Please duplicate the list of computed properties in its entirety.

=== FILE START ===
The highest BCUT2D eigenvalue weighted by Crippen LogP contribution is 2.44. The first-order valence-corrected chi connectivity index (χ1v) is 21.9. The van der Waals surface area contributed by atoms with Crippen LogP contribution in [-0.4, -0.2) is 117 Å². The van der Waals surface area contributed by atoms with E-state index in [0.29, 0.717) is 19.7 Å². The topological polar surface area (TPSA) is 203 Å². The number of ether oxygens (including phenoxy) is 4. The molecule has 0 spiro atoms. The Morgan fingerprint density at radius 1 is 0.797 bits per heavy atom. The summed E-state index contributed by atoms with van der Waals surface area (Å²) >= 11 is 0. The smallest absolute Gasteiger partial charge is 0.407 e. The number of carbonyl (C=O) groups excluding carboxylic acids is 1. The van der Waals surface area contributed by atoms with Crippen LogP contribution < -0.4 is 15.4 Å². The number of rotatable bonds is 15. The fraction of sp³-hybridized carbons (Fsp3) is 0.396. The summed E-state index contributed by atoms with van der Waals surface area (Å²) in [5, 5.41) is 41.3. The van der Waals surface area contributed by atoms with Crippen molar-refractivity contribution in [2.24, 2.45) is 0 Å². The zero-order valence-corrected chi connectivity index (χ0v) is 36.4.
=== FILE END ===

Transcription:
The highest BCUT2D eigenvalue weighted by Crippen LogP contribution is 2.44. The first-order valence-corrected chi connectivity index (χ1v) is 21.9. The van der Waals surface area contributed by atoms with Crippen LogP contribution in [-0.4, -0.2) is 117 Å². The van der Waals surface area contributed by atoms with E-state index in [0.29, 0.717) is 19.7 Å². The topological polar surface area (TPSA) is 203 Å². The number of ether oxygens (including phenoxy) is 4. The molecule has 0 spiro atoms. The Morgan fingerprint density at radius 1 is 0.797 bits per heavy atom. The summed E-state index contributed by atoms with van der Waals surface area (Å²) >= 11 is 0. The smallest absolute Gasteiger partial charge is 0.407 e. The number of carbonyl (C=O) groups excluding carboxylic acids is 1. The van der Waals surface area contributed by atoms with Crippen LogP contribution < -0.4 is 15.4 Å². The number of rotatable bonds is 15. The fraction of sp³-hybridized carbons (Fsp3) is 0.396. The summed E-state index contributed by atoms with van der Waals surface area (Å²) in [5, 5.41) is 41.3. The van der Waals surface area contributed by atoms with Crippen molar-refractivity contribution in [2.24, 2.45) is 0 Å². The zero-order valence-corrected chi connectivity index (χ0v) is 36.4.